George (10:36): But the reality is there are things that ... on which I think it makes sense to save money and there are things in which it doesn't make sense to save money. Sometimes when you see super discounted LASIK surgery, I'm not going to go have a super discounted LASIK surgery. It's just like the risk on that seems a little bit too high. This is one of those, I think, a super discounted IVF process, probably not one I would do. That's another thing I would watch for is this a clinic that has a lot of people coming there and or is it desperate for customers because I don't think you want to be at a clinic that is desperate for customers, but you do want to be at a clinic where the doctor is going to pay attention to you and so that's another thing that really matters.
Marie (11:12): Cost and the feel that you get from a clinic are some important factors. While finding the right clinic and the right egg donor, George and Robert were looking for their gestational carriers as well. They went through an agency called Northwest Servicing that had been recommended to them.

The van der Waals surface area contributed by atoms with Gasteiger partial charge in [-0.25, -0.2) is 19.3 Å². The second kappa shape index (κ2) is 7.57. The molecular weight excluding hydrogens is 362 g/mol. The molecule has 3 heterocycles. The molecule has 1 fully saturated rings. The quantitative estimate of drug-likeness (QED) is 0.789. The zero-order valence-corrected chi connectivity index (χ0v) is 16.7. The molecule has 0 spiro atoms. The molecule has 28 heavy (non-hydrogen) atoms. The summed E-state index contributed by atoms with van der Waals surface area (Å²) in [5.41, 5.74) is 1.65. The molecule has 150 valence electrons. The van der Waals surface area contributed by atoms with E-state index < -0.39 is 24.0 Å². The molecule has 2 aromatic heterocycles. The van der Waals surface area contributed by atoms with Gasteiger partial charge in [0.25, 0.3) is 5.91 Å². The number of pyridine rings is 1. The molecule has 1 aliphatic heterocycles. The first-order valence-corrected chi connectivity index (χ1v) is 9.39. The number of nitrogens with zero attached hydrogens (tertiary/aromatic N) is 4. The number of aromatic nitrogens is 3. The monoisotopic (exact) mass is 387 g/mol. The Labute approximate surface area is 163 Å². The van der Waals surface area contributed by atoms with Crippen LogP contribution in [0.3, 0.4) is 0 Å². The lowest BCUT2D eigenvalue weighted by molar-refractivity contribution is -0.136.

George (11:30): Our situation is a little bit unique because we're trying to do two different pregnancies at the same time, so we need two gestational carriers at once, which was going to make it a longer our search process. Ideally, we wanted them to at least be some vicinity of each other would be really, really nice. We actually had a fairly strong preference for gestational carriers within reasonable driving distance of San Francisco, because we wanted to be fairly involved in the process. Robert traveled to see each one of our carriers every three weeks.